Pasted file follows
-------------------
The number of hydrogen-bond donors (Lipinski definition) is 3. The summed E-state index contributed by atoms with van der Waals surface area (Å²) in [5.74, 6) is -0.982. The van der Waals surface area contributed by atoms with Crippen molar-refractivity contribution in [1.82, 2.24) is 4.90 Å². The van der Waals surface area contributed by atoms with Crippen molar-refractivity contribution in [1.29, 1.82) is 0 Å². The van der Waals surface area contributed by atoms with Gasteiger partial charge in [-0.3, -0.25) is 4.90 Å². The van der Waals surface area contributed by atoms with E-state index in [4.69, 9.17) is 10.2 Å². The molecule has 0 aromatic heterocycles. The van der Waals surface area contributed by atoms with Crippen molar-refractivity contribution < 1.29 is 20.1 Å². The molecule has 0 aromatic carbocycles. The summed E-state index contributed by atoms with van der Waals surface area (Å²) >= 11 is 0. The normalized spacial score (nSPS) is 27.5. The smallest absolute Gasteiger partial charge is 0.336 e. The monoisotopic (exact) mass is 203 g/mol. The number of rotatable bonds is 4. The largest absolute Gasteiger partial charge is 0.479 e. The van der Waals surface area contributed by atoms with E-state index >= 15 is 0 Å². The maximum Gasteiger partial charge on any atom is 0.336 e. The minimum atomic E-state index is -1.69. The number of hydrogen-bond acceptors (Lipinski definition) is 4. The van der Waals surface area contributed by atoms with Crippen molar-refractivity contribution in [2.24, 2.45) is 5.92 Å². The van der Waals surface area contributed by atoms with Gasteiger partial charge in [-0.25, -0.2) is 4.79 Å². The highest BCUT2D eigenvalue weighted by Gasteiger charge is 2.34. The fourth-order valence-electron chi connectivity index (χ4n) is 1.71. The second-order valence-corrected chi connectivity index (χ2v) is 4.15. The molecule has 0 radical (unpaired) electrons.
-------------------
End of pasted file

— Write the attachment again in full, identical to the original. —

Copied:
The number of hydrogen-bond donors (Lipinski definition) is 3. The summed E-state index contributed by atoms with van der Waals surface area (Å²) in [5.74, 6) is -0.982. The van der Waals surface area contributed by atoms with Crippen molar-refractivity contribution in [1.82, 2.24) is 4.90 Å². The van der Waals surface area contributed by atoms with Crippen molar-refractivity contribution in [1.29, 1.82) is 0 Å². The van der Waals surface area contributed by atoms with Gasteiger partial charge in [-0.3, -0.25) is 4.90 Å². The van der Waals surface area contributed by atoms with E-state index in [4.69, 9.17) is 10.2 Å². The molecule has 0 aromatic heterocycles. The van der Waals surface area contributed by atoms with Crippen molar-refractivity contribution < 1.29 is 20.1 Å². The molecule has 0 aromatic carbocycles. The summed E-state index contributed by atoms with van der Waals surface area (Å²) >= 11 is 0. The normalized spacial score (nSPS) is 27.5. The smallest absolute Gasteiger partial charge is 0.336 e. The monoisotopic (exact) mass is 203 g/mol. The number of rotatable bonds is 4. The largest absolute Gasteiger partial charge is 0.479 e. The van der Waals surface area contributed by atoms with E-state index >= 15 is 0 Å². The maximum Gasteiger partial charge on any atom is 0.336 e. The minimum atomic E-state index is -1.69. The number of hydrogen-bond acceptors (Lipinski definition) is 4. The van der Waals surface area contributed by atoms with Crippen molar-refractivity contribution in [2.24, 2.45) is 5.92 Å². The van der Waals surface area contributed by atoms with Gasteiger partial charge in [-0.25, -0.2) is 4.79 Å². The highest BCUT2D eigenvalue weighted by Gasteiger charge is 2.34. The fourth-order valence-electron chi connectivity index (χ4n) is 1.71. The second-order valence-corrected chi connectivity index (χ2v) is 4.15. The molecule has 0 radical (unpaired) electrons.